David, death of a spouse, grace, grief, love, marriage, wedding

On this day…

I didn’t expect to wake up crying the day after my daughter’s wedding, but then there are many things that come as a surprise in our journey as a mourner, things we are not prepared for, or cannot comprehend until we experience them. I remember those early days of grieving a spouse when I would wonder; is it normal to feel like this? Am I going to be okay? Even a seasoned mourner can be sideswiped by a tide of grief at milestone events such as weddings.

August 13, 2016. More than four years after the death of my husband David, a daughter was to be married. This would not be the first marriage in our family after David’s death; son Daniel got married in the summer of 2014. The mixture of joy and grief was expected then, but perhaps tempered by the fact that the wedding was extremely small; just the couple’s parents and siblings, in the back yard of my brother’s house, officiated by my dear friend Cecil Murphey. I cried then, too, but joy overshadowed the tears. At the time, I lamented the lack of a reception where we could celebrate with others. Now, I believe it might have been too much to bear then, a wedding reception following on the heels of yet another loss; that of our little Jacob, my grandson who passed away from cancer the year before.

dan and lydia wedding

I had a hint this wedding experience would be different than Dan’s wedding. Emily would be the first daughter to get married after David’s death, the first daughter to walk down the aisle without a father by her side. I expected this absence to be keenly felt by my daughters. As a symbol of our female solidarity and in homage to David, we cut hearts out of one of his shirts, using Velcro to attach the heart inside each of our dresses.

shirt hearts
None of my impending sadness as the date approached had anything to do with the marriage. I whole-heartedly approved of Emily’s choice. Hugh was a devout Christian, and he’d asked for my blessing on Thanksgiving. The young couple began a Bible study together shortly after their engagement. I had no qualms about who my daughter was marrying.

Nor was it about the wedding itself. Hugh’s family, having experienced two daughter’s recent weddings, took charge of the majority of the work involved in planning and decorating.

It was always about the missing man, the father who’d loved his sons and adored his daughters. The man who’d fought cancer and won, who’d smiled indulgently at this daughter who’d taken to hugging him repeatedly and daily in those three months before his death. Privately, he’d wondered at her hugging. “Do you think she’s okay?” he’d asked me. “She’s hugging me over and over, and telling me she loves me.”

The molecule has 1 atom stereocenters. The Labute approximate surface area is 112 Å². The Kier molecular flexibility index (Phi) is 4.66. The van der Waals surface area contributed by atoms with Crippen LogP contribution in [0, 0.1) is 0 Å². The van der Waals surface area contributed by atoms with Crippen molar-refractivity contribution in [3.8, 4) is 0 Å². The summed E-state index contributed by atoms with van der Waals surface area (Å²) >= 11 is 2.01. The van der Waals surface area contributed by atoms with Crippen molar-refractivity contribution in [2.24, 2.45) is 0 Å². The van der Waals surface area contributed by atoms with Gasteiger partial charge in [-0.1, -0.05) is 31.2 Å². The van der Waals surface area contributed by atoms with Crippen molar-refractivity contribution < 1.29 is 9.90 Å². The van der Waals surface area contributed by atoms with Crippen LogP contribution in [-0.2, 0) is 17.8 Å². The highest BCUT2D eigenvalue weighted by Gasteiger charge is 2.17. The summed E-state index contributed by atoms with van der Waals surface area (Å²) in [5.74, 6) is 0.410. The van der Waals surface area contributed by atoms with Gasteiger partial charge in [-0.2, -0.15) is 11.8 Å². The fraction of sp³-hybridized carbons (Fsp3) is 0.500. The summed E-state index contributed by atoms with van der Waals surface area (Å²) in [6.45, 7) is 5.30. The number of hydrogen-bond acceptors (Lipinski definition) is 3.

Emily had wondered the same thing.

“I don’t know why, but I keep feeling like hugging Dad,” she’d confided.

Only after his death would we marvel at the timing of this compulsion.

What had I wanted for Emily, for me, on this wedding day?
I desired, more than anything, to feel the presence of her Dad. I wanted a sign that he was there with us, a message from the heavens. I yearned to see a rainbow in the sky, a blue butterfly landing upon her wedding dress while her brother Dan took photos. I wanted piles of shiny pennies to appear in the pews, white feathers among the rose petals little flower girl Amy dispersed from her basket.

After all, anyone who reads my blog or has read my book, Refined By Fire, knows I’ve experienced this kind of thing before; little messages from Heaven, proof that there is so much more to everlasting life than we here on earth can possibly comprehend; that our loved ones live on, not just in our memories, but with God. So, why wouldn’t I expect more of the same on such a momentous occasion?

The wedding ceremony was beautiful. My heart was full, as I did the one thing I have not been particularly good at since David’s death; I lived in the moment. I reveled in the experience of a daughter getting married. The circle of blessing, when Hugh’s parents and I got up to circle the couple and pray together was especially moving. The reception was lovely. A cozy after-party at the new in-law’s home included a first dance between the couple. Memories captured on camera, and inside my heart.